Do We Approach People with Disabilities with a Disabled Imagination?

Do We Approach People with Disabilities with a Disabled Imagination? February 22, 2019

How often do we approach people with disabilities with a disabled imagination?

Regarding disabilities, Jackie Leach Scully writes,

Increasing dissatisfaction with the limitations of a purely medical perspective for comprehending the whole experience of disability has generated several alternatives based on the social model (Oliver, 1996; Shakespeare & Watson, 2002). The social model’s fundamental criticism of the medical model is that it wrongly locates “the problem” of disability in biological constraints, considering it only from the point of view of the individual and neglecting the social and systemic frameworks that contribute to it. The social model distinguishes between impairment (the biological substrate, such as impaired hearing) and the disabled experience.[1]

Impaired hearing or deafness is one thing, but a lack of accommodation, such as sub-titles on a television show or sign language interpreters for a public presentation is quite another.[2] “A social model does not ignore biology, but contends that societal, economic and environmental factors are at least as important in producing disability.”[3]

Of course, we need to account for the biological factors and concerns and address them. However, prejudice and lack of awareness stand in the way of supporting people with their disabilities so that they can flourish in society. Here’s one simple example. Steve Hanamura is a good friend of mine. Steve has been blind his whole life. Steve faces various challenges as a result of his blindness. And yet, he does not allow those challenges to keep him from pursuing life to the full. He has his own consulting firm–Hanamura Consulting. He also runs the Hood to Coast race that begins at Mount Hood and ends at the Pacific Ocean on the Oregon coast. Here’s a video that Steve produced that features Hood to Coast. While Steve works hard to conquer the various challenges life puts before him, those around him like me need to be sensitive to assist him when he asks for help. It’s as simple as getting notes to him well in advance of meetings for projects we are doing together. Unfortunately, I sometimes forget due to a disabled memory and blind spots in my thinking. I need to become more aware of Steve’s needs, which are sometimes different from my own.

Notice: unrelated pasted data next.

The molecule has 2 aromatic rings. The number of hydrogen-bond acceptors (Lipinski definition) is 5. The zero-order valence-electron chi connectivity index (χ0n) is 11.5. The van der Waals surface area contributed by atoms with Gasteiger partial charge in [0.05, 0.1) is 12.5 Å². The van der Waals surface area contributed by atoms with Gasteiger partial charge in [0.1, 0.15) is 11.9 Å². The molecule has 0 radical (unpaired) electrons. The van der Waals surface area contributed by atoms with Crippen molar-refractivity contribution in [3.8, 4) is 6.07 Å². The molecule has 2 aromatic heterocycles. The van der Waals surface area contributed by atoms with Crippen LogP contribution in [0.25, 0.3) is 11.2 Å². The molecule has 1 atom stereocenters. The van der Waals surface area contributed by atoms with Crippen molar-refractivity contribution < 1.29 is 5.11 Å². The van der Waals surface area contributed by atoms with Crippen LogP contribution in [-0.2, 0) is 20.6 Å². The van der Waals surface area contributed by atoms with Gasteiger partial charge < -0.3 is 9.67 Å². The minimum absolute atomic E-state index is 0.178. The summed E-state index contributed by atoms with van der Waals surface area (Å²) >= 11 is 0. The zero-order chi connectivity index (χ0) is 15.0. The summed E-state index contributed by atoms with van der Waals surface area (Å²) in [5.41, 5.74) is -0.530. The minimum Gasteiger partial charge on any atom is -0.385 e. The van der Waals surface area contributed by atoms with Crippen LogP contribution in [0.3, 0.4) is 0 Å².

It is also easy for those like myself to look at those with disabilities as being universally disabled. That is a far cry from the truth. What Steve lacks in physical sight, he makes up for it in spiritual and emotional sight. His challenge with blindness makes him especially aware of people on the margins of society who others often look past. No wonder, he oversees a consultation company dedicated to diversity and inclusion.

Steve also makes up in certain ways for his blindness with an extraordinarily keen sense of hearing. Since he cannot see people’s non-verbal cues in meetings, he listens to them breathe to get a sense of their emotional state and demeanor. How amazing. In comparison to Steve, my emotional sight and sensory hearing are disabled.

It is important that we are attentive and sensitive to fostering greater access for those with disabilities, whether it involves providing sub-titles, sign language interpretation, access ramps or materials far in advance of meetings. It is also important that we don’t maximize the challenges people with disabilities face whereby we minimize their persons. So, in addition to addressing biological and medical considerations, we must consider how we can reduce society’s imaginative and emotional impairments and increase sensitivity and awareness concerning the disability community so that all of us can flourish together.

Here’s Steve Hanamura inviting you to join us for New Wine, New Wineskins’ upcoming conference “From Isolation to Invitation: A Conference on Disabilities.” Steve is one of the conference organizers and speakers. The conference will be held in Portland, Oregon at Multnomah University and Seminary.

New Wine Advisory Council Member and Founder of Hanamura Consulting, Steve Hanamura wants to invite you to our upcoming conference "From Isolation to Invitation: A Conference on Disabilities" Saturday March 16th! Steve will also be one of the presenters that day talking about self-and inter-personal assessment of disabilities.For tickets and more information, head here:

Posted by New Wine, New Wineskins on Thursday, February 21, 2019


[1]Jackie Leach Scully, “What Is a Disease? Disease, Disability and Their Definitions,” EMBO Reports, volume 5/7 (2004): 651.

[2]Scully, “What Is a Disease?” page 651.

[3]Scully, “What Is a Disease?” page 651.


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